(GasBuddy) For the second straight week, the national average price of gasoline has risen, posting a 0.7 cent per gallon rise from a week ago to $2.89 per gallon Monday according to GasBuddy data compiled from more than 11 million individual price reports covering over 150,000 gas stations across the country. The national average now stands 1.8 cents higher than a month ago and $1.13 per gallon higher than a year ago. The national average price of diesel has risen 0.4 cents in the last week and stands at $3.07 per gallon. The national average now stands nearly identical to this date two years ago when prices averaged $2.90 per gallon.
“The nation’s gas prices perked up again last week as oil prices advanced to fresh multi-year highs on Covid improvements overseas and the switch to summer gasoline, which is basically now complete,” said Patrick De Haan, head of petroleum analysis for GasBuddy. “Last week saw the national average hit its highest level in two years, and with continued recovery in gasoline demand, the increase in price is likely to continue into the future. Americans may now want to brace themselves for the possibility of a $3/gal national average in the weeks ahead, as demand remains strong as Americans take to the roads. The question going forward is how much demand will continue to recover and rise – will it lead to record summer gasoline demand? We indeed may see some weeks with new records as Americans get in their cars this summer – but the question is how many will do so? That will determine how much higher prices will go.”
The price of a barrel of West Texas Intermediate crude oil rallied again last week and into the start of the new work week, climbing 29 cents in early Monday trade to $63.87 per barrel, up nearly $3 from last Monday’s $60.91 level. Brent crude oil was also 14 cents higher at $66.90 this morning, a $2 rise from last Monday’s $64.80 per barrel price. Inflows into crude oil contracts was seen up, likely helping to propel oil prices higher, while economic optimism ramped up in the U.S. after strong earnings reports last week from U.S. companies including Facebook, Apple and Amazon lifted prospects of continued economic recovery.
The number of oil rigs in service also rose in the U.S. by 2 in the last week, with 440 rigs in operation, up 32 from a year ago. The Canadian rig count fell by 4 to 51, still nearly double last year’s 27 active rigs. As oil prices remain strong, we may see additional rigs coming online in the weeks ahead.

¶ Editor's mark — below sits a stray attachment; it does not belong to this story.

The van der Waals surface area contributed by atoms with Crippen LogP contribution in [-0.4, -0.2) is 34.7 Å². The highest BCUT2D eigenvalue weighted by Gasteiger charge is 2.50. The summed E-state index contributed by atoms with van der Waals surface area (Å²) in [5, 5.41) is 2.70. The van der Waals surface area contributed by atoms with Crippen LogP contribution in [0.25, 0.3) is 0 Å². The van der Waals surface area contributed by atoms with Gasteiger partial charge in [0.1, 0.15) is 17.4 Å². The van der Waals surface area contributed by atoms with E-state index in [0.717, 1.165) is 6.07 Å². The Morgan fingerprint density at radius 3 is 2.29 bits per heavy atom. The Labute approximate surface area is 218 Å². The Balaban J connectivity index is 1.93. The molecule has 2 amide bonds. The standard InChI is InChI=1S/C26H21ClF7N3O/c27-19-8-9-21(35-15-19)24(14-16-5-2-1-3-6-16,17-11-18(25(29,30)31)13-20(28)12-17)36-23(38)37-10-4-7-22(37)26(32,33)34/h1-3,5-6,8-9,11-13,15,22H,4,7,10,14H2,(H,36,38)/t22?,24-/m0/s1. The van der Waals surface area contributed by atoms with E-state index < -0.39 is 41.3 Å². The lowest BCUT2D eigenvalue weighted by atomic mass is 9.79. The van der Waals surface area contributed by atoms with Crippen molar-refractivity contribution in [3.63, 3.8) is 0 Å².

The Energy Information Administration last week reported a small 100,000 barrel decline in both oil and gasoline inventories, while distillate inventories fell a more sizable 3.3 million barrels. Oil inventories now stand some 6.5% below year ago levels, while gasoline inventories are 9.4% lower than a year ago and more importantly down 3% from the five-year average for this time of year. Refinery utilization increased 0.4 percentage points to 85.4%, as refiners continue to respond to rising demand as the nation’s Covid recovery continues. Implied gasoline demand, a proxy for retail gasoline demand, fell to 8.88 million barrels per day, or 227,000 barrels per day lower than last week. Domestic oil production also fell 100,000 barrels per day to 10.9 million barrels per day, according to EIA.
According to a new dataset being released by GasBuddy, U.S. gasoline demand rose for the first week in the last four. Nationally, gasoline rose fell 3.0%, while demand rose 2.6% in PADD 1, rose 5.0% in PADD 2, rose 1.7% in PADD 3, rose 0.9% in PADD 4 and fell 0.2% in PADD 5.
GAS PRICE TRENDS
The most common U.S. gas price encountered by motorists was $2.69 per gallon, unchanged from last week, followed by $2.79, $2.59 and $2.89.
The average cost at the priciest 10% of stations stands at $3.86 per gallon, up 7 cents from a week ago, while the lowest 10% average $2.45 per gallon, up 1 cent from a week ago.
The median U.S. price is $2.78 per gallon, up 1 cent from last week and about 11 cents lower than the national average.
The states with the lowest average prices: Mississippi ($2.55), Texas ($2.55) and Louisiana ($2.57).
The states with the highest priced states: California ($4.03), Hawaii ($3.72) and Nevada ($3.49).